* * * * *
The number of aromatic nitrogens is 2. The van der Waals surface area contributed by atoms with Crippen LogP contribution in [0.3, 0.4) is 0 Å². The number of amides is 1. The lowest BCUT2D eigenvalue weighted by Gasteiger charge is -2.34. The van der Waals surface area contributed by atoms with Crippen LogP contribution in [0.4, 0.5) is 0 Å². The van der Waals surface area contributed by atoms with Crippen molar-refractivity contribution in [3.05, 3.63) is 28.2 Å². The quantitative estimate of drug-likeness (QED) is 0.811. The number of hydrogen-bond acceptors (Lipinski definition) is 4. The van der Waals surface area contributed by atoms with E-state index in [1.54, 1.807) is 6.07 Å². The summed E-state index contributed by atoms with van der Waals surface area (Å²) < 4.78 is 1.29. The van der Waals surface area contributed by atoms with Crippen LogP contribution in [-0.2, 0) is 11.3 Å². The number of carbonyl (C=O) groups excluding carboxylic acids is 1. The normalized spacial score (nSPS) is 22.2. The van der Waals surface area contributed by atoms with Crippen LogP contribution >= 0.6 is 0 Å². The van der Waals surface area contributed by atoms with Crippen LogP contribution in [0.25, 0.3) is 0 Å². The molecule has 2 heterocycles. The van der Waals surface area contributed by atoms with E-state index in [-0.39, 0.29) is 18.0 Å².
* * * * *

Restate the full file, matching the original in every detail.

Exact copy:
The number of aromatic nitrogens is 2. The van der Waals surface area contributed by atoms with Crippen LogP contribution in [0.3, 0.4) is 0 Å². The number of amides is 1. The lowest BCUT2D eigenvalue weighted by Gasteiger charge is -2.34. The van der Waals surface area contributed by atoms with Crippen LogP contribution in [0.4, 0.5) is 0 Å². The van der Waals surface area contributed by atoms with Crippen molar-refractivity contribution in [3.05, 3.63) is 28.2 Å². The quantitative estimate of drug-likeness (QED) is 0.811. The number of hydrogen-bond acceptors (Lipinski definition) is 4. The van der Waals surface area contributed by atoms with E-state index in [1.54, 1.807) is 6.07 Å². The summed E-state index contributed by atoms with van der Waals surface area (Å²) < 4.78 is 1.29. The van der Waals surface area contributed by atoms with Crippen LogP contribution in [-0.2, 0) is 11.3 Å². The number of carbonyl (C=O) groups excluding carboxylic acids is 1. The normalized spacial score (nSPS) is 22.2. The van der Waals surface area contributed by atoms with Crippen LogP contribution >= 0.6 is 0 Å². The van der Waals surface area contributed by atoms with Crippen LogP contribution in [0.25, 0.3) is 0 Å². The molecule has 2 heterocycles. The van der Waals surface area contributed by atoms with E-state index in [-0.39, 0.29) is 18.0 Å².